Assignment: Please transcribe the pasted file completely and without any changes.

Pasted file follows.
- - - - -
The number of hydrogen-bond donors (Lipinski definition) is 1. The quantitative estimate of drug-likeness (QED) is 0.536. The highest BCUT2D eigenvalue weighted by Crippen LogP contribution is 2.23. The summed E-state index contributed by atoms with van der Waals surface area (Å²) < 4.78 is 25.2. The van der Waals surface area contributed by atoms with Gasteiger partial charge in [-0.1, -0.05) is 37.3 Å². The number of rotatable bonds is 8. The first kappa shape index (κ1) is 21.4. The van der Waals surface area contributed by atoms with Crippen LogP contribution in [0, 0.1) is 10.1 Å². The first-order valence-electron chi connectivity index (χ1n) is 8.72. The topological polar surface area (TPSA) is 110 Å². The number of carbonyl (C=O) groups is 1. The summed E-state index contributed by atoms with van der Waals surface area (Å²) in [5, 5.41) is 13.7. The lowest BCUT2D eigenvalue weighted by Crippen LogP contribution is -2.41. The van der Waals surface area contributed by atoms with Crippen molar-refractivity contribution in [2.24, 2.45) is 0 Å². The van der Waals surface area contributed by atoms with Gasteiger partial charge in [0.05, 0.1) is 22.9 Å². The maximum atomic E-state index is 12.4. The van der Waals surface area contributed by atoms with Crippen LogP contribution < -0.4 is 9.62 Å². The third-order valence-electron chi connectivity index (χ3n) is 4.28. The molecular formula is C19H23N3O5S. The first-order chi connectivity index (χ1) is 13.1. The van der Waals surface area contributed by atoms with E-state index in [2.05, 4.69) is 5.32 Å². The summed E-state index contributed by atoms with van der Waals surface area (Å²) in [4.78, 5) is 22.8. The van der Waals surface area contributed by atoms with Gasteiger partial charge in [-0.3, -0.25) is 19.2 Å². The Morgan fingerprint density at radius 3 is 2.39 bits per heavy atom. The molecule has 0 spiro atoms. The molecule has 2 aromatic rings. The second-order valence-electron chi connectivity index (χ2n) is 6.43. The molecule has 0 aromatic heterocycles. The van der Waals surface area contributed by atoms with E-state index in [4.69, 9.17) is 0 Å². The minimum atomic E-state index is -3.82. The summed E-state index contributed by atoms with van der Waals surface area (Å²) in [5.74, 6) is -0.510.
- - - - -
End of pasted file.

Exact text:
The number of hydrogen-bond donors (Lipinski definition) is 1. The quantitative estimate of drug-likeness (QED) is 0.536. The highest BCUT2D eigenvalue weighted by Crippen LogP contribution is 2.23. The summed E-state index contributed by atoms with van der Waals surface area (Å²) < 4.78 is 25.2. The van der Waals surface area contributed by atoms with Gasteiger partial charge in [-0.1, -0.05) is 37.3 Å². The number of rotatable bonds is 8. The first kappa shape index (κ1) is 21.4. The van der Waals surface area contributed by atoms with Crippen LogP contribution in [0, 0.1) is 10.1 Å². The first-order valence-electron chi connectivity index (χ1n) is 8.72. The topological polar surface area (TPSA) is 110 Å². The number of carbonyl (C=O) groups is 1. The summed E-state index contributed by atoms with van der Waals surface area (Å²) in [5, 5.41) is 13.7. The lowest BCUT2D eigenvalue weighted by Crippen LogP contribution is -2.41. The van der Waals surface area contributed by atoms with Crippen molar-refractivity contribution in [2.24, 2.45) is 0 Å². The van der Waals surface area contributed by atoms with Gasteiger partial charge in [0.05, 0.1) is 22.9 Å². The maximum atomic E-state index is 12.4. The van der Waals surface area contributed by atoms with Crippen LogP contribution < -0.4 is 9.62 Å². The third-order valence-electron chi connectivity index (χ3n) is 4.28. The molecular formula is C19H23N3O5S. The first-order chi connectivity index (χ1) is 13.1. The van der Waals surface area contributed by atoms with E-state index in [2.05, 4.69) is 5.32 Å². The summed E-state index contributed by atoms with van der Waals surface area (Å²) in [4.78, 5) is 22.8. The van der Waals surface area contributed by atoms with Gasteiger partial charge in [-0.3, -0.25) is 19.2 Å². The Morgan fingerprint density at radius 3 is 2.39 bits per heavy atom. The molecule has 0 spiro atoms. The molecule has 2 aromatic rings. The second-order valence-electron chi connectivity index (χ2n) is 6.43. The molecule has 0 aromatic heterocycles. The van der Waals surface area contributed by atoms with E-state index in [4.69, 9.17) is 0 Å². The minimum atomic E-state index is -3.82. The summed E-state index contributed by atoms with van der Waals surface area (Å²) in [5.74, 6) is -0.510.